Although I’m no stranger to decluttering, I’m new to minimalism. So in the last few weeks, I’ve read dozens of minimalism blogs and articles as I moved towards this new intention of creating more space in my life. After a while, the blogs all started to sound the same, preaching the benefits and offering some number of simple steps to start working your way towards the minimalist life that promises the answers to all our problems.
I’m just in the beginning of my journey, so I can’t yet swear by the long-term benefits, but I wanted to dig into 3 key experiences as a newcomer in what feels like a sea of seasoned veterans.
The one thing the blogs all agree on: Minimalism isn’t about the stuff — neither the stuff you let go nor the stuff you keep. It’s about defining what’s important to you and focusing on those aspects of life instead of being distracted by the stuff — physical or not — that doesn’t really matter.
Here are the 3 things that I wish I’d known before I started moving towards minimalism and decluttering my apartment.
Decluttering may be an emotional process
And it may not simply be nostalgia when you sort through your sentimental items like photos, old letters, yearbooks, or wedding memorabilia.
For me, the physical act of purging created space for some surprisingly intense inner work. If you experience the inner upheaval along with the physical messiness, don’t be alarmed if you start to feel some amount of grief triggered by this process.
And I’m not talking about feeling a little sad about your stuff (if you are deeply sad about getting rid of a certain something, you might consider keeping it) — I’m not grieving over my actual possessions.
The grief I experienced was triggered by the decluttering process as I mourned the passing of my former self. Even though the time had come to close the chapter on the self who had fulfilled her purpose, letting go is sad. Change is hard, no matter how much you want it or how ready you are for it.
As I moved through this process, I started to notice or remember old wounds and knit them back together, but I also found myself hurting as if the wounds were fresh, and the pain was renewed. I didn’t even necessarily remember what caused each of the wounds initially, but I finally see them and can finally heal them.
It’s ok to grieve; that’s part of the healing process. It’s ok to mourn the loss of the part of you that has been there, maybe since the beginning — or for a very long time, at least.
So when you’re decluttering, when you’re sorting through your stuff and you start to feel some feelings, feel your feelings. Allow the feelings to arise, and then allow them to pass. If you are struggling with these feelings, reach out to someone who will support you during this process. Whether that’s a family member or friend, just make sure it’s someone who won’t judge or shame you for whatever you’re experiencing.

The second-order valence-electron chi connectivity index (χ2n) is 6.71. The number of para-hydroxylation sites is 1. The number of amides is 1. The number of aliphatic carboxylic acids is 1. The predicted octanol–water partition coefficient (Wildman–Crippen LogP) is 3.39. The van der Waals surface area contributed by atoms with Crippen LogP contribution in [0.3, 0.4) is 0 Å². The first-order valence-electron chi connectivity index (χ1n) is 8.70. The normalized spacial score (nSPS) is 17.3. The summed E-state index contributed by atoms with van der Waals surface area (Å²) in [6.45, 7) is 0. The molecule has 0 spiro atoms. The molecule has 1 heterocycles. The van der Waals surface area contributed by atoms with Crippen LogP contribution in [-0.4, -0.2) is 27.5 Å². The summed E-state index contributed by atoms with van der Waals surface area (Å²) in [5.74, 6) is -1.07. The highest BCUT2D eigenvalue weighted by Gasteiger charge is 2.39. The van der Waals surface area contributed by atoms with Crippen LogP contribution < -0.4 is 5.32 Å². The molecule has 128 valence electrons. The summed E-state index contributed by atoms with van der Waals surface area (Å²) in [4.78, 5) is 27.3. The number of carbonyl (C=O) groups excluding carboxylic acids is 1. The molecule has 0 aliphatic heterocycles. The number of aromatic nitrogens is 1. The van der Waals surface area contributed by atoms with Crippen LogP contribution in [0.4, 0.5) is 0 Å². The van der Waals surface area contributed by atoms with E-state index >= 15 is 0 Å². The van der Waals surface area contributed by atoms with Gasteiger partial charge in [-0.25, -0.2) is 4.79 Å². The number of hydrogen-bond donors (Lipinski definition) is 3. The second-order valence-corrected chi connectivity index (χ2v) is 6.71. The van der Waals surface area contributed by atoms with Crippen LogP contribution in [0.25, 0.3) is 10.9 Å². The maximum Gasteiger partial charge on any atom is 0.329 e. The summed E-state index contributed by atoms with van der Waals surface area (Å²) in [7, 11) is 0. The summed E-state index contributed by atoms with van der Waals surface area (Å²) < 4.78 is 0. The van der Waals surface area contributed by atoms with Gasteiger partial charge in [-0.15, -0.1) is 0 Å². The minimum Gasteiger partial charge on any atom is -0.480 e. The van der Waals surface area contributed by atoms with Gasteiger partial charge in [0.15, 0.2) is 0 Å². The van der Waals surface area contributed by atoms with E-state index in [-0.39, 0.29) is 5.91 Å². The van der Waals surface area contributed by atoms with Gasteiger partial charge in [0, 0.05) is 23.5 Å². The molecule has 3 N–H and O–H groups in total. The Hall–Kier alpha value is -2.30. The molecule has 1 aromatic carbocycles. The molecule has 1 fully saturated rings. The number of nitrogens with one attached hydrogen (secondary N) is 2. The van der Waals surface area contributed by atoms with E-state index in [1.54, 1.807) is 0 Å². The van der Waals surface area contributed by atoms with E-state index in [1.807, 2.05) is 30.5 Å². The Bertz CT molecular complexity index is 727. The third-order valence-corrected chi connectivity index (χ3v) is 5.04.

If your goal is minimalism, this will take a while
Because this process can be so emotional, it can take a long time. I thought this purge would be like the Great KonMari-ing of 2017 and I’d be done in a weekend. Ha! I was purging for 3 months before I felt like I was at a good stopping point — even then it was with the understanding that I was only temporarily pausing.
Maybe you will be done in a weekend — this time. But if you’re moving towards minimalism, you’ll need to do this again. And again.
I’ve purged and decluttered about twice a year since 2017, and each time felt like The Big One, the one that would be the last. But as we grow and change, what we want to bring into the future with us will change too. So each time we go through this process, it’s with new eyes and maybe a different future in mind.
You might also need to set items aside to reconsider them later. Letting go of them right now might be too difficult, but you might feel differently later — or you might decide to keep them. That’s ok too.
Every time you do this, you’ll refine what’s important to you and get closer and closer to focusing on what’s important to you.
Letting go will probably hurt a little — or a lot
Even if you’re ready to let something go, it might still sting a little. And that’s ok. Or it might mean you’re not quite ready to let go of that particular item.
A small part of you might feel a little guilty, sad, or any number of other emotions when you place that item in the donation box or list it for sale. It’s a little easier for things that are broken or not usable, but when something is perfectly functional, or when you paid a lot of money for it, or if you spent a lot of time trying to find it, letting it go is probably going to be a bummer.
If something has been stuck in a closet or gathering dust somewhere else for a while, I feel better knowing that the next owner will appreciate it more than I did. I’m glad to let someone else give it new life and purpose.
If you know you want to re-home an item but are struggling with the idea of giving it away, read 3 Tips For Decluttering When You Can’t Seem to Let Go.
Maybe this process isn’t emotional for everyone. Maybe decluttering is easier for other people than it was for me. But my process involved a lot of inner work, deep healing, and self-exploration. I was surprised by the discoveries I made as I worked my way through the stuff.
But as I stubbornly sifted through it all, I found that, little by little, the muck cleared away. I’m not there yet, but I’m moving along the path. Minimalism is not a destination; it’s a journey. It’s a choice you make every day to live with intention and in alignment with your values — which is harder than it sounds, but it’s what makes life worth living.